Gideon Morse still had the little steel-blue automatic pistol in his hand. He was actually smiling and humming a little tune when he turned and saw Juanita and myself coming out of the alcove.
In a flash his hand dropped the pistol into the pocket of his dinner jacket and his face changed.
"Santa Maria!" he said in Spanish, and then, "Juanita, Sir Thomas Kirby!"
"You remember you gave me an appointment to-night, Mr. Morse," I stammered.
"Of course, of course, then—"
He said no more, for with a little gasp Juanita sank into a heap upon the floor. We had loosened hands directly the millionaire turned towards us and I was too late to catch her.
Morse was at her side in an instant.
"The bell," he said curtly, and I ran to the side of the room and pressed the button hard and long.
Wow! but these money emperors of the world are well served! In a second, so it seemed, the room was full of people. The young secretary, a couple of maids, a dark foreign-looking man in a morning coat and a black tie whom I took to be the valet, and finally a gigantic fellow in tweeds with a battered face as big as a ham and arms which reached almost to his knees.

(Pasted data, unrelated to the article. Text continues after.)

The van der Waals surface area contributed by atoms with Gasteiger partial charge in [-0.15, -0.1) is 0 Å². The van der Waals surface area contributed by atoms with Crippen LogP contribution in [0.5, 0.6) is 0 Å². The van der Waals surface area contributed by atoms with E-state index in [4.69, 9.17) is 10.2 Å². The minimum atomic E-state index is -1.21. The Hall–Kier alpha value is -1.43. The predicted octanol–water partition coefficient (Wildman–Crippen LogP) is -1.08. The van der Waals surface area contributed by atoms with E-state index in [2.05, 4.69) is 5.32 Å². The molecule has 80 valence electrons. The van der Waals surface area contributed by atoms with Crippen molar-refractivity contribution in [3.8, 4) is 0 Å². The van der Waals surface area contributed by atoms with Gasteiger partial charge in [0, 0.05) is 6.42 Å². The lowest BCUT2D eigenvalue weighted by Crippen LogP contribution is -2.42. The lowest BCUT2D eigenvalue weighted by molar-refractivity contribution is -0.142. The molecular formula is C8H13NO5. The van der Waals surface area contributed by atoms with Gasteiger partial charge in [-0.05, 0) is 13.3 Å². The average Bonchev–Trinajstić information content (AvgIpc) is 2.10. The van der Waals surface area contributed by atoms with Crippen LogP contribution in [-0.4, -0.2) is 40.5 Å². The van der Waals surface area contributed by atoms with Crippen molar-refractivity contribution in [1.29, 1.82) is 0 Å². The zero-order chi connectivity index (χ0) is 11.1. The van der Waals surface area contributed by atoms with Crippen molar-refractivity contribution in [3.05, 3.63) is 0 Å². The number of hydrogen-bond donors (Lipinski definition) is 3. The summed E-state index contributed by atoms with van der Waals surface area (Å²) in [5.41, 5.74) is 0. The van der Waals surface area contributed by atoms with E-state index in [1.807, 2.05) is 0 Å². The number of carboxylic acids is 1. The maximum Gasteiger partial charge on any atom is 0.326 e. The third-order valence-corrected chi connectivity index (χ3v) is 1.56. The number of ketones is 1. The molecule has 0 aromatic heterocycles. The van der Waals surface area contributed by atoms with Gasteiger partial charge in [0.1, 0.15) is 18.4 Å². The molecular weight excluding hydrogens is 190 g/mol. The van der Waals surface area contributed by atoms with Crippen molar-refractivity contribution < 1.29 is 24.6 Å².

The maids were at the girl's side in a moment, applying restoratives. Morse rose, just as another door opened and in sailed a stout elderly lady in a black evening dress with a mantilla of black lace over her abundant and ivory white hair. Morse said something to her in Spanish and I wished I had been Arthur Winstanley to understand it. Then I felt my arm taken and Morse drew me away.
"It is nothing serious," he said, "just a little shock," and as he said it he made a slight gesture with his head.
It was enough. The secretary, the valet, and the huge, vulgar-looking man in tweeds faded away in an instant, though not before I had seen the latter spot the broken mirror, and a ferocious glint come into his eyes. Nor did he look surprised.